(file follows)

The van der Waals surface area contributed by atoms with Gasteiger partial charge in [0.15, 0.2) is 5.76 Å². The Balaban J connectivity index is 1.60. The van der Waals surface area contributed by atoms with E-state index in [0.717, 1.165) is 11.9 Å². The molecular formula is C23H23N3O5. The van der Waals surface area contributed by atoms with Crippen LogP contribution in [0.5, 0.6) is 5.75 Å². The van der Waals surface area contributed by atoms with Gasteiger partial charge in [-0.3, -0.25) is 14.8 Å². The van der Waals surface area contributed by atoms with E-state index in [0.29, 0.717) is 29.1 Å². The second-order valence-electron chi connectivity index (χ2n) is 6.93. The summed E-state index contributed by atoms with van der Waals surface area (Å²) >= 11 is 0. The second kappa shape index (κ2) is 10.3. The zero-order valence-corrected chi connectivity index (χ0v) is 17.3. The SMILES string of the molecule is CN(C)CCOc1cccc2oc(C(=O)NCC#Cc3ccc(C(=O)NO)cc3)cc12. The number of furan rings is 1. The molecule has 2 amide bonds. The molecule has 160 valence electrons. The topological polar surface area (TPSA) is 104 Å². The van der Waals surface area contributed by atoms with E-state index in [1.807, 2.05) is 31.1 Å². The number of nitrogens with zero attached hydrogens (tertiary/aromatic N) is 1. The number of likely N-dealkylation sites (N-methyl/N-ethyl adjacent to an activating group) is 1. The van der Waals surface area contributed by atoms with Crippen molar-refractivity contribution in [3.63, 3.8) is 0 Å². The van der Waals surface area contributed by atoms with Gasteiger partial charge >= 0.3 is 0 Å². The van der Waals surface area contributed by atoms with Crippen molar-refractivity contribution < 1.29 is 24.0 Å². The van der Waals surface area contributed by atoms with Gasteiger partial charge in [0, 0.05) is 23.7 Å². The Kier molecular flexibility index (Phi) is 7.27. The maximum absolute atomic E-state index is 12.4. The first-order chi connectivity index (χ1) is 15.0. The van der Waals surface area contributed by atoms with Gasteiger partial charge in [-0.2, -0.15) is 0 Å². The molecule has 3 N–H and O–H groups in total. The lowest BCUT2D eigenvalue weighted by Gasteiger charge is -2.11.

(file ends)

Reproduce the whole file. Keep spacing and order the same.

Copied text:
The van der Waals surface area contributed by atoms with Gasteiger partial charge in [0.15, 0.2) is 5.76 Å². The Balaban J connectivity index is 1.60. The van der Waals surface area contributed by atoms with E-state index in [0.717, 1.165) is 11.9 Å². The molecular formula is C23H23N3O5. The van der Waals surface area contributed by atoms with Crippen LogP contribution in [0.5, 0.6) is 5.75 Å². The van der Waals surface area contributed by atoms with Gasteiger partial charge in [-0.3, -0.25) is 14.8 Å². The van der Waals surface area contributed by atoms with E-state index in [0.29, 0.717) is 29.1 Å². The second-order valence-electron chi connectivity index (χ2n) is 6.93. The summed E-state index contributed by atoms with van der Waals surface area (Å²) >= 11 is 0. The second kappa shape index (κ2) is 10.3. The zero-order valence-corrected chi connectivity index (χ0v) is 17.3. The SMILES string of the molecule is CN(C)CCOc1cccc2oc(C(=O)NCC#Cc3ccc(C(=O)NO)cc3)cc12. The number of furan rings is 1. The molecule has 2 amide bonds. The molecule has 160 valence electrons. The topological polar surface area (TPSA) is 104 Å². The van der Waals surface area contributed by atoms with E-state index in [1.807, 2.05) is 31.1 Å². The number of nitrogens with zero attached hydrogens (tertiary/aromatic N) is 1. The number of likely N-dealkylation sites (N-methyl/N-ethyl adjacent to an activating group) is 1. The van der Waals surface area contributed by atoms with Crippen molar-refractivity contribution in [3.63, 3.8) is 0 Å². The van der Waals surface area contributed by atoms with Gasteiger partial charge >= 0.3 is 0 Å². The van der Waals surface area contributed by atoms with Crippen molar-refractivity contribution < 1.29 is 24.0 Å². The van der Waals surface area contributed by atoms with Gasteiger partial charge in [0, 0.05) is 23.7 Å². The Kier molecular flexibility index (Phi) is 7.27. The maximum absolute atomic E-state index is 12.4. The first-order chi connectivity index (χ1) is 15.0. The van der Waals surface area contributed by atoms with Gasteiger partial charge in [-0.2, -0.15) is 0 Å². The molecule has 3 N–H and O–H groups in total. The lowest BCUT2D eigenvalue weighted by Gasteiger charge is -2.11.